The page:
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6 Goal-Setting Tips for Small Business Owners

As 2020 ramps up, now is the time to think about what you want your small business to accomplish before 2021. But goal-setting (and hence, goal-achieving) can fall flat if you don’t approach it without a plan.

Let’s explore some “goals” to consider for your goal-setting activities.

Six Tips to Help Small Business Owners Set Goals that Matter

  1. Focus on what’s critical to your business’ success.

Having too many goals can be overwhelming, making it difficult to concentrate on any of them effectively. And, setting arbitrary goals that won’t make a difference to your bottom line will create meaningless busywork. Before you sit down to set your goals, think carefully about what really matters and can make a difference to the health of your business.

  1. Make sure your goals are specific and measurable.

Vague goals won’t do your business any favors. For example, “reduce operating expenses” leaves things wide open for interpretation. On the other hand, “Reduce office supply costs by 10 percent” provides a specific and measurable goal.

  1. Make sure your goals are attainable.

Don’t chase unicorns. You should have to work to reach your goals, but if they’re so far out there that there’s nearly no chance of achieving them, you’ll set yourself up for failure. Be realistic and reasonable.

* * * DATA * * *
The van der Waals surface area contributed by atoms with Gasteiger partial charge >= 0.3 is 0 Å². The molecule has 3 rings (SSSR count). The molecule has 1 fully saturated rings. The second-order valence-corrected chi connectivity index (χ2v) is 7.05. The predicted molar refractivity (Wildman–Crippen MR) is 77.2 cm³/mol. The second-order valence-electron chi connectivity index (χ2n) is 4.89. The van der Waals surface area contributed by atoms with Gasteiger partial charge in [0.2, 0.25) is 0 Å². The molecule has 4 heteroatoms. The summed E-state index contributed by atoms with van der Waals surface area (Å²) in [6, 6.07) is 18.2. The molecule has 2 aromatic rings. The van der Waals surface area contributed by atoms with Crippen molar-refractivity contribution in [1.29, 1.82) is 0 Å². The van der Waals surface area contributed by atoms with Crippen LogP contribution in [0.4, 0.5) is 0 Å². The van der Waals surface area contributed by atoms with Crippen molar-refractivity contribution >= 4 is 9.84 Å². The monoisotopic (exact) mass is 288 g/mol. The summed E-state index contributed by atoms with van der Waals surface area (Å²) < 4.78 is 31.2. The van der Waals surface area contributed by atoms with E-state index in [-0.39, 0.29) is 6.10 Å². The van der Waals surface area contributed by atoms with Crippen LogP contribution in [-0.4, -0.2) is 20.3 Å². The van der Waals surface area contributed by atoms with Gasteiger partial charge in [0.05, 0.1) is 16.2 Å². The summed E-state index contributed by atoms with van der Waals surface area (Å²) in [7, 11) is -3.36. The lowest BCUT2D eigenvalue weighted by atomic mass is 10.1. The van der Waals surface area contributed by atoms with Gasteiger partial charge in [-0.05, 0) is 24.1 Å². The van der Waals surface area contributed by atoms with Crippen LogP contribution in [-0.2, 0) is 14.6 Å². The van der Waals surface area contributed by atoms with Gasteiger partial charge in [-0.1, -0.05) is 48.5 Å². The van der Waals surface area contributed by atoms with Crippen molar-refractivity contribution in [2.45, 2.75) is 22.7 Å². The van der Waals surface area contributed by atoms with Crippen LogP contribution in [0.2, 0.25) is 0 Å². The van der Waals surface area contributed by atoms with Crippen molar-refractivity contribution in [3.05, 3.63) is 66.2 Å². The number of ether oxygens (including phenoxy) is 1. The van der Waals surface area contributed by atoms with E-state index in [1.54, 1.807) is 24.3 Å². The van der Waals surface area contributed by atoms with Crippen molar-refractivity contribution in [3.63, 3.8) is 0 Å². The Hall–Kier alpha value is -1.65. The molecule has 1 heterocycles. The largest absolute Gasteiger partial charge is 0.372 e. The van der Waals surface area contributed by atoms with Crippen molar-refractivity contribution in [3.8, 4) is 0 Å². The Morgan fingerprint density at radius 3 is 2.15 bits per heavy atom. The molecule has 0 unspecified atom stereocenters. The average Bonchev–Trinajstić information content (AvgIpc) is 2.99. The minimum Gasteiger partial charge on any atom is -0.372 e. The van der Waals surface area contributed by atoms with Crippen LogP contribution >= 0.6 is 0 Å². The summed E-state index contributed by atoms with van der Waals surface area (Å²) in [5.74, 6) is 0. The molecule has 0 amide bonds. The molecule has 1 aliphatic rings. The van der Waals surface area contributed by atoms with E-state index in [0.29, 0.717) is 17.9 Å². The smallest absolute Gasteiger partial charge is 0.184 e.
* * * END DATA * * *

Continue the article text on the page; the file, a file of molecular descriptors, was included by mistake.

1. Break things down.

Setting an annual numerical goal can be helpful. However, it may seem impossible to reach that lofty number in the early months of the year when you’re starting at ground zero. Consider breaking yearly goals down into monthly—or even weekly—targets to put them into a shorter-term perspective. For example, an annual goal of “add 100 new prospective customers as connections on LinkedIn” may seem daunting. But when distilled down into a weekly goal of adding two new prospects as contacts per week, reaching the annual goal becomes far less intimidating.

  1. Create a strategy for achieving your goals.

Create a roadmap for what you and others must do to meet your goals. What has to happen daily, weekly, and quarterly to get you to the finish line? Create to-do lists to help keep you and your employees on track.

  1. Set time aside for assessing your situation.

Carve out time monthly or at least quarterly to review whether you’re on target to meet your goals. Are stakeholders following through on their responsibilities? By monitoring your progress regularly, you’ll know if (and why) you’re veering off-course. Then, you can evaluate options for getting back on the right path before it’s too late.

SCORE Can Help You Reach Your Goals

SCORE mentors offer objective guidance and insight to startups and existing small businesses of all sizes and kinds. Contact us for help in taking an objective look at your business as you set your goals for 2020.

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